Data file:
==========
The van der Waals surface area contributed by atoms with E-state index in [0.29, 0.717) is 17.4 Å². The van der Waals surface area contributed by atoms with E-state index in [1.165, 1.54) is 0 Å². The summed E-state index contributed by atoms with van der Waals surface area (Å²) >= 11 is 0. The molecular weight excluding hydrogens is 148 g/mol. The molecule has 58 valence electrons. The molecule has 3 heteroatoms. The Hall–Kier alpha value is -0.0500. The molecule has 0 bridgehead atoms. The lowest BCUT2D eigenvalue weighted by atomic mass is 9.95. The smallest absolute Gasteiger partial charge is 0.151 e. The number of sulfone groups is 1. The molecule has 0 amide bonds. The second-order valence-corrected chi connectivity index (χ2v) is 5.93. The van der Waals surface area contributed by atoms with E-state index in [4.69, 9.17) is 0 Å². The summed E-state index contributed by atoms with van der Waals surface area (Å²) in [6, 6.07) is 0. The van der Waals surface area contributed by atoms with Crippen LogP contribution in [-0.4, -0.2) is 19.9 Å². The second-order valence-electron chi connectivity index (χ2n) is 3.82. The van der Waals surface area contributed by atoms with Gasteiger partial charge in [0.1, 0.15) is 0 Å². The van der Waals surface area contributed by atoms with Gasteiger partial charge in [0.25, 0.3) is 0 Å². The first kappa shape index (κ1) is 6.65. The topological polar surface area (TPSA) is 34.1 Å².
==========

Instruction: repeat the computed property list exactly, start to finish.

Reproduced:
The van der Waals surface area contributed by atoms with E-state index in [0.29, 0.717) is 17.4 Å². The van der Waals surface area contributed by atoms with E-state index in [1.165, 1.54) is 0 Å². The summed E-state index contributed by atoms with van der Waals surface area (Å²) >= 11 is 0. The molecular weight excluding hydrogens is 148 g/mol. The molecule has 58 valence electrons. The molecule has 3 heteroatoms. The Hall–Kier alpha value is -0.0500. The molecule has 0 bridgehead atoms. The lowest BCUT2D eigenvalue weighted by atomic mass is 9.95. The smallest absolute Gasteiger partial charge is 0.151 e. The number of sulfone groups is 1. The molecule has 0 amide bonds. The second-order valence-corrected chi connectivity index (χ2v) is 5.93. The van der Waals surface area contributed by atoms with E-state index in [4.69, 9.17) is 0 Å². The summed E-state index contributed by atoms with van der Waals surface area (Å²) in [6, 6.07) is 0. The van der Waals surface area contributed by atoms with Crippen LogP contribution in [-0.4, -0.2) is 19.9 Å². The second-order valence-electron chi connectivity index (χ2n) is 3.82. The van der Waals surface area contributed by atoms with Gasteiger partial charge in [0.1, 0.15) is 0 Å². The van der Waals surface area contributed by atoms with Gasteiger partial charge in [0.25, 0.3) is 0 Å². The first kappa shape index (κ1) is 6.65. The topological polar surface area (TPSA) is 34.1 Å².